Below is a listing of events at the Community of Jesus, an ecumenical Christian community in the Benedictine tradition located in Orleans MA. Liturgies are held at the Church of the Transfiguration. Also included are events presented by Elements Theatre Company (www.elementstheatre.org) and Gloriae Dei Cantores (www.gdcchoir.org). For more information please call 508-240-2400.
Francis was born in 1182, the son of a wealthy merchant of Assisi. His early youth was spent in harmless revelry and fruitless attempts to win military glory. He soon gave this up for a life of poverty, joyfully and literally following the sayings of Jesus. When Jesus spoke to him from a cross in the neglected chapel of San Damiano and told him to go build up His house, Frances took this to mean repairing the chapel. Over time he realized that God was speaking about the larger Church. He founded the Franciscan Order and devoted himself and his order to serving the poor. Not long before his death he received the marks of Jesus’ wounds, the stigmata, in his own hands, feet and side. He was canonized in 1228 and the great basilica of St. Francis was built over his tomb in Assisi. His great love of nature and for animals led the church to make him the patron saint of animals.
What we know of Simeon comes only from the account in the Gospel of Luke when he took the infant Jesus in his arms in the temple in Jerusalem and spoke the words that are known to us as the Nunc Dimitis. Luke tells us that he was a “just and devout man who awaited the consolation of Israel.” The Holy Spirit had revealed to him that he would not see death before he had seen the Messiah.
The feast of Ignatius is celebrated on October 17th. Ignatius was a lesser-known saint of the second or third generation of Christians in Antioch, until he became the third bishop in that city. We know him as a joy-filled martyr in Rome and from a number of his letters written to the churches along his route from Antioch to Rome. We still have these letters today. They reveal a man so passionately devoted to Jesus Christ that his greatest desire was to be martyred for his Lord.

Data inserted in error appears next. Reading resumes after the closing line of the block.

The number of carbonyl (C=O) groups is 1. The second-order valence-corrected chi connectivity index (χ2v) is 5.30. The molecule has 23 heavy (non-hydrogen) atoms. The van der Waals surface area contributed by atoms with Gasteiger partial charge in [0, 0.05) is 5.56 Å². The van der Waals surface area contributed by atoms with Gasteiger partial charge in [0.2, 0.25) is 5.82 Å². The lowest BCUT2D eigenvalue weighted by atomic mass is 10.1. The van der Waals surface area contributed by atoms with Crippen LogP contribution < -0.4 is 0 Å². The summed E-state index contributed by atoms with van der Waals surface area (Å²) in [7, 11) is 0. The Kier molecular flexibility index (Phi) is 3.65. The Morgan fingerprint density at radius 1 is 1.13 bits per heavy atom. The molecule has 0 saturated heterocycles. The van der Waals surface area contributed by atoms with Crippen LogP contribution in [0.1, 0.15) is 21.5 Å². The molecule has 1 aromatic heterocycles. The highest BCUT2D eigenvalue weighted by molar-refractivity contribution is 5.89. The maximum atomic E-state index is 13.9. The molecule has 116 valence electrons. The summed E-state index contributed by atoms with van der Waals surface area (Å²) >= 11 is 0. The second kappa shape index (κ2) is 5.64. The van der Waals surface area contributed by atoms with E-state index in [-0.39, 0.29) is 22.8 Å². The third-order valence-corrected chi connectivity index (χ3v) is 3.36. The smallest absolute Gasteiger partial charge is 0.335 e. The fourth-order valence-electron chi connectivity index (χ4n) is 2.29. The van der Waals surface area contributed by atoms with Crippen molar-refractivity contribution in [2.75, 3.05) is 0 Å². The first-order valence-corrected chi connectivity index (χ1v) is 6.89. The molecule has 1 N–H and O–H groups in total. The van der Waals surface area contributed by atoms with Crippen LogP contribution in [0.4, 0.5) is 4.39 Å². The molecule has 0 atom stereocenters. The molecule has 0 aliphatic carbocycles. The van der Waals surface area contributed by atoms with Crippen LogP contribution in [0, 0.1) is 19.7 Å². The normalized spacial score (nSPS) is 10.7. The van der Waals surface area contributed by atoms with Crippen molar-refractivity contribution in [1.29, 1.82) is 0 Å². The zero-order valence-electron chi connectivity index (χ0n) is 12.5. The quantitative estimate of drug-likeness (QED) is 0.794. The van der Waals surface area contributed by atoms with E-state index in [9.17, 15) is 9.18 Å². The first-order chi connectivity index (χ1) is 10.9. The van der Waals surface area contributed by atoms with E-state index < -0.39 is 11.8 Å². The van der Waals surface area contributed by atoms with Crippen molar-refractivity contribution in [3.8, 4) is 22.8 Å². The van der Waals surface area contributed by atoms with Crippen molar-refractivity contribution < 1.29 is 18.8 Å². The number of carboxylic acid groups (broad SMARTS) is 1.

The feast of St. Luke is celebrated on October 18th. Luke was a beloved Gospel writer, a physician, a Gentile, and a traveler with Paul on his second and third missionary journeys. He wrote the book of Acts and interjects his presence when the pronoun he (Paul) suddenly changes to we without explanation. He writes as if he was an apostle, but we have no record that he actually met Jesus. It appears that he received some of the information unique to his Gospel from spending time with the Blessed Mother.
The feast of St. Simon and St. Jude is celebrated on October 28th. Simon and Jude are comparatively unknown except they are included in the Gospel lists of the apostles. Simon is identified as a Cananean and a zealot, which means he was strict keeper of the law, most likely from Cana. Jude, or Thaddeus as he is sometimes listed, identifies himself as the brother of James and is not to be confused with Judas Iscariot. Simon and Jude are linked because tradition tells us that they were both missionaries to Persia and were martyred there together. It is encouraging that unknown Jude is the most often prayed to saint today, because he is the patron saint of hopeless causes and the namesake of the famous St. Jude’s Children Hospitals.
Clement was a disciple of the apostles and the third bishop of Rome. He was known for his pastoral letters.
He wrote: “The strong must make sure that they care for the weak. The rich must be certain to give enough to supply all the needs of the poor. The poor must thank God for supplying their needs. We all need each other: the great need the small, the small need the great.”
He prayed: “O God, make us children of quietness, and heirs of peace.”
The importance of second place
“Simon Peter’s brother” is the phrase most often used to identify Andrew.”
Peter was a powerful personality and a natural leader whose activity and comments take a prominent position in the NT. Andrew receives mention in only a few places But it was Andrew who brought Peter to Jesus. Andrew’s only concern seems to have been in serving Jesus Christ.”
from Butler’s Lives of the Saints
St. Nicholas is one of the most popular of saints. He is widely recognized as the patron saint of children and of sailors. He is also the patron saint of Russia. But all we know about him historically is that he was a third-century bishop of the Greek city of Myra. An American mis-translation of the Dutch form of St. Nicholas (Sinter Klaus) became our Santa Claus who came to be associated with giving gifts at Christmas time.